Understanding Ultraviolet Radiation and How to Choose the Right Pair of Sunglasses for Protection

Understanding UV Radiation and Sunglasses for protection

Sunglasses are one of the most popular fashion accessories since they not only enhance your appearance but also protect you from the elements. Long-term exposure to the sun can cause discomfort, headaches/migraines, and a range of other health issues since our eyes are sensitive. In this article, I'll explain what UV radiation is, how it affects our eyes, and how to pick the best pair of sunglasses for complete protection.

Spectrum of Light

The sun's energy reaches the planet in three forms:

  • Visible light with a wavelength of 380 to 780 nm 
  • Heat-producing infrared radiation with a wavelength more than 750 nm
  • UV radiation with wavelength below 380 nm can't be felt or seen, but it can hurt you if you're exposed to too much of it.
    Ultraviolet radiation spectrum of light
    Fig 1: Electromagnetic spectrum of light

    UV Radiation

    There are three forms of UV radiation, and the ozone layer's depletion is increasing the amount of UV radiation on the planet:

    • Ultraviolet A radiation (UVA): When exposed, UVA radiation causes skin aging, eye damage and skin cancer.
    • Ultraviolet B radiation (UVB): Only a small percentage of UVB radiation reaches earth but prolonged exposure can cause skin damage, cancer, and sunburn to cornea of eye.
    • Ultraviolet C radiation (UVC): This radiation doesn’t reach earth so no effect on us.[1]
    UV radiation types from sun to earth
    Fig 2: UV radiation from Sun to Earth

    Not all UV radiation is bad for us, UVB radiation helps skin produce vitamin D3, which, along with calcium, is important for bone and muscle health. However, the amount of UVB exposure, the amount of vitamin D in your diet, your skin color, where you live, and the time of day/year all play a role. Certain UV radiation is also used in medical treatments. [2]

    Problems caused by UV radiation

    Overexposure to UV A/B radiation causes cataracts (opacity of lenses), eye cancer, pterygium (surfer’s eye) and macular degeneration [3], photochemical damage is induced in the eye due to long-term exposure to lower levels of light in UV and blue regions of the spectrum [5]. Strong reflections from sand, water or snow can cause acute effects of UV radiation exposure like, photokeratitis and photo conjunctivitis.[5]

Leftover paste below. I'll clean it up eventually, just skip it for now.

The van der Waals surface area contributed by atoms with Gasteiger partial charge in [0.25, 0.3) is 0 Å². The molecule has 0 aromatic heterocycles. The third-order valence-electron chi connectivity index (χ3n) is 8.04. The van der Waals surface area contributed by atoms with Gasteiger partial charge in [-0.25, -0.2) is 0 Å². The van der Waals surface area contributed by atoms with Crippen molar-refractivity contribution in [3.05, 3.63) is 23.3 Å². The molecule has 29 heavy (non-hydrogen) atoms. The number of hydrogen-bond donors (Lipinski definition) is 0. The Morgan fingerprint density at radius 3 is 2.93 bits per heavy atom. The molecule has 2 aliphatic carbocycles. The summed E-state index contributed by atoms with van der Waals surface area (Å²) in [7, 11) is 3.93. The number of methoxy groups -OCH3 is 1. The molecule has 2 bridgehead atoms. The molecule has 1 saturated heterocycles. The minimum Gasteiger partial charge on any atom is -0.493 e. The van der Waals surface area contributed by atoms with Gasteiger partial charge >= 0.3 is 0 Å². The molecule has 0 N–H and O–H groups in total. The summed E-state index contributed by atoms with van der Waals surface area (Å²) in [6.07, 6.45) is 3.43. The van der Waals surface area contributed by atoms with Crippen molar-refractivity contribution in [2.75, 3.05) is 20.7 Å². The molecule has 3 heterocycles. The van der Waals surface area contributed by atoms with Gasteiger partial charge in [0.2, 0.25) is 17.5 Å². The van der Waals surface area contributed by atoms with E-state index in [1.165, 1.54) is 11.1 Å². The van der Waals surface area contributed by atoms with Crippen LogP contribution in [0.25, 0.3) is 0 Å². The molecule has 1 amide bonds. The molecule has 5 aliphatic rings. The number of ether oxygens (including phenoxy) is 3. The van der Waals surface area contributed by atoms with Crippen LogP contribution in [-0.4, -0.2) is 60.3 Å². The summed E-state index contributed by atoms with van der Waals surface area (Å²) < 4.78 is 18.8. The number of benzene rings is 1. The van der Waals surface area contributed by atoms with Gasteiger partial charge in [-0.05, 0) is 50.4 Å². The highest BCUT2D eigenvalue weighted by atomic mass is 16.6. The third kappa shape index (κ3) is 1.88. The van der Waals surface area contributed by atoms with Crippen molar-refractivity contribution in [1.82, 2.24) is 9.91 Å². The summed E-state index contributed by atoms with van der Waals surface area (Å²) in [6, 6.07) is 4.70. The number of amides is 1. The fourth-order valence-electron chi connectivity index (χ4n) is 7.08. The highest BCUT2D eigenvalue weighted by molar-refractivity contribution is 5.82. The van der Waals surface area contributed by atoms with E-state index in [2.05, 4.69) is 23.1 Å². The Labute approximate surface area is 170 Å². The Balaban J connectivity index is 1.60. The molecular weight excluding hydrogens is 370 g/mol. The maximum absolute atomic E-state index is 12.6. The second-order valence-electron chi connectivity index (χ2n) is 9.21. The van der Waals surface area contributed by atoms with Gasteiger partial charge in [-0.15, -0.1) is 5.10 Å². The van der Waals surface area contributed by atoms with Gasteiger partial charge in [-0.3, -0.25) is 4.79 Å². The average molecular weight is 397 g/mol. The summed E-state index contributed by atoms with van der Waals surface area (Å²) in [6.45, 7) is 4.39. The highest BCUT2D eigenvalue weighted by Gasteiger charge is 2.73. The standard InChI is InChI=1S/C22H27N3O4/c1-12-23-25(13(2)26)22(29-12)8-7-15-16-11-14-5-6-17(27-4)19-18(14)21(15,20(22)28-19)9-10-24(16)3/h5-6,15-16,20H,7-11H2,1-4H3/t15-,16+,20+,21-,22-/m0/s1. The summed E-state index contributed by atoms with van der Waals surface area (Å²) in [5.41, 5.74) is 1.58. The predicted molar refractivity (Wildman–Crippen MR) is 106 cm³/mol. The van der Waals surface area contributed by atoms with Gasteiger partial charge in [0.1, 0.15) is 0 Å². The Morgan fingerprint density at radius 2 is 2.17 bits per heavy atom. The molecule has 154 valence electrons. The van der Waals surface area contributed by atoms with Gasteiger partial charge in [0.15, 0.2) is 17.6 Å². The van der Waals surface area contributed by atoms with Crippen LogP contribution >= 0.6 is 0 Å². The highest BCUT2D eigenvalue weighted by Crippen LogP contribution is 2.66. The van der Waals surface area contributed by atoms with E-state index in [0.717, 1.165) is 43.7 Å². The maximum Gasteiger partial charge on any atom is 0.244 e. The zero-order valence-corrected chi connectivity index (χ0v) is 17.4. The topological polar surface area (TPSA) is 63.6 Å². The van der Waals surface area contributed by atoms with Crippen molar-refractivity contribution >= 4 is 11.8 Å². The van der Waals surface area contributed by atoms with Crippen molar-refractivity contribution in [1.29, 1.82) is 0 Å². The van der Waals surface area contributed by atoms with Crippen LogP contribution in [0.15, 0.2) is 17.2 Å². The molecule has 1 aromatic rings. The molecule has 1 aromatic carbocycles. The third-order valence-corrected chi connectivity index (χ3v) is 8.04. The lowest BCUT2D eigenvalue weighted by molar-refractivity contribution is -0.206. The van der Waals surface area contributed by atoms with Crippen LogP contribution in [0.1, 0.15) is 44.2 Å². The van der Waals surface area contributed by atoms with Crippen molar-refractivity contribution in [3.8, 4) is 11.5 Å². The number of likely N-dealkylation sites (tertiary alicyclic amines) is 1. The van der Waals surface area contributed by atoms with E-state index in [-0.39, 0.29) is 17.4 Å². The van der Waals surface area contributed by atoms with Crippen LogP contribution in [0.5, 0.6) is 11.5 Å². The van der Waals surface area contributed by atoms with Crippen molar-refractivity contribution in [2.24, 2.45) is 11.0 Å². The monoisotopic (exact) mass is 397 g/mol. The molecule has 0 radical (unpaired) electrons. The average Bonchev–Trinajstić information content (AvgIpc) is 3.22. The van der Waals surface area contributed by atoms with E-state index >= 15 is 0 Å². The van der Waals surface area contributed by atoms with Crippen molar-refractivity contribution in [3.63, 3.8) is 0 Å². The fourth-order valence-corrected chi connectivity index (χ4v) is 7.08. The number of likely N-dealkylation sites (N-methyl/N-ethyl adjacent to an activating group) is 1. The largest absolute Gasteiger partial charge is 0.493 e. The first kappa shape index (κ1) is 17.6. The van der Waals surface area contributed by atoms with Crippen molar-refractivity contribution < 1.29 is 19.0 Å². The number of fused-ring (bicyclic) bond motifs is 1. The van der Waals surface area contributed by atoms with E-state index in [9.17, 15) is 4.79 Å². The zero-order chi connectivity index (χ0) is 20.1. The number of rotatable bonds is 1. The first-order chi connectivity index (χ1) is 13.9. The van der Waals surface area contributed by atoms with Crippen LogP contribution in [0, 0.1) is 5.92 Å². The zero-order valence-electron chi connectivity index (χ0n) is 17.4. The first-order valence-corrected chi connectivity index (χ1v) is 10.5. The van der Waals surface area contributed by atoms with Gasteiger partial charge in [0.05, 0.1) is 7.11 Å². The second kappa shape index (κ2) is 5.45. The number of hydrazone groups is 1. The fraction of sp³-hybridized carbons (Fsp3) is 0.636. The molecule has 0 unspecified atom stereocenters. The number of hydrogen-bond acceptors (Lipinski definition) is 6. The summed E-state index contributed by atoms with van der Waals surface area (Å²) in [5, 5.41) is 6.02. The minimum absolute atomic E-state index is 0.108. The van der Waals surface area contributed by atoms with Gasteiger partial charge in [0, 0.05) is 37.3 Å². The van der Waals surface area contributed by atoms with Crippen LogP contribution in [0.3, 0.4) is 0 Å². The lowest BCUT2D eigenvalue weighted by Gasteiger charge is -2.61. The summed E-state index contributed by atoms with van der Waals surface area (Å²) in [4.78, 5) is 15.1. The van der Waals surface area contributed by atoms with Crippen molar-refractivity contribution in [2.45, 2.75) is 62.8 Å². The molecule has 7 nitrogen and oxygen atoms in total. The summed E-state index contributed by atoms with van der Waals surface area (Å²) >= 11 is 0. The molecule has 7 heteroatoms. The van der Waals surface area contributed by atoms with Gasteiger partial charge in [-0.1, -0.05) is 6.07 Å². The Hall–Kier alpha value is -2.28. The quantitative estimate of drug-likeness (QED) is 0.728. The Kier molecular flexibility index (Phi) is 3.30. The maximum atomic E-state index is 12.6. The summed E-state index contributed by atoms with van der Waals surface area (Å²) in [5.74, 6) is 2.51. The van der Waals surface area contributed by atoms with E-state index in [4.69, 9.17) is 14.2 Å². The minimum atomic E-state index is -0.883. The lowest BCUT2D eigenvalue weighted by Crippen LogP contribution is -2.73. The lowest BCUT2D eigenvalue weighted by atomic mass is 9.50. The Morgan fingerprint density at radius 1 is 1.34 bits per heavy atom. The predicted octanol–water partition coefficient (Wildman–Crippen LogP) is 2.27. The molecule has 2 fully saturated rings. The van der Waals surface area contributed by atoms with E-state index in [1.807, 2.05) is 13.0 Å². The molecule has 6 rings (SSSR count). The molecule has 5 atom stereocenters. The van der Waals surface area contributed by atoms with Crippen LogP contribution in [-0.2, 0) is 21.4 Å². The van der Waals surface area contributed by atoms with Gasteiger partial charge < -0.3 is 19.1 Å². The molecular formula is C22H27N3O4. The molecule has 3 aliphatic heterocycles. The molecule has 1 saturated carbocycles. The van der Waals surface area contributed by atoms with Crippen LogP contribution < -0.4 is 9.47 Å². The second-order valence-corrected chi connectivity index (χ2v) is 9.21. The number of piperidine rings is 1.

Cataract and diseases caused due to exposure to Ultraviolet radiation
    Fig 3: Comparison of healthy eye with cataract and pterygium

     

    UV400 Sunglasses

    It is critical to protect your eyes from excessive ultraviolet radiation by wearing sunglasses that provide 100 percent protection from both UVA and UVB rays. FYEWEAR's "UV400" protection means that sunglasses with this level of protection block all radiation in the electromagnetic spectrum of light up to 400 nm wavelength (including both UV A/B rays) [4]. Sunglasses with this level of protection block an even wider spectrum than CE and British Standard models, making them the ultimate eye protection.

    Demo to show FYEWEAR sunglasses have total Ultraviolet (UV) rays protection
    Fig 4: FYEWEAR’s UV400 lens UV protection demonstration. You can see that in Fig 4 (A) the security thread of USD 20 bill is glowing because of the UV light projected on it, however, the security in Fig 4 (B) is not glowing because UV light is filtered out by FYEWEAR’s UV400 shades

     

    Additional Protection

    Here are a few more ways to protect your eyes from UV rays:

    • Wear a cap or hat, as well as sunglasses.
    • Even on a cloudy day, UV rays are there, and UV radiation can travel through clouds and haze.
    • Intensity of sunlight is high from noon to early afternoon, at higher altitudes  and reflection from the water/snow surface raises the intensity even more.
    • Avoid looking straight into the sun, as this might cause retinal damage.
    • Last but not least, protect small children too from UV radiation; cover them with caps/hats and UV400 sunglasses. [4]

      I genuinely hope you would enjoy the outdoors while wearing caps/hats and UV400 sunglasses to protect your eyes.

       

      References

      Ref 1: Ultraviolet (UV) Radiation and Sun Exposure | US EPA

      Ref 2: Ultraviolet (UV) Radiation | FDA

      Ref 3: Ultraviolet (UV) protection | AOA

      Ref 4: The Sun, UV Light and Your Eyes - American Academy of Ophthalmology (aao.org)

      Ref 5: Radiation: Effects of ultraviolet (UV) radiation on the skin, eyes and immune system (who.int)
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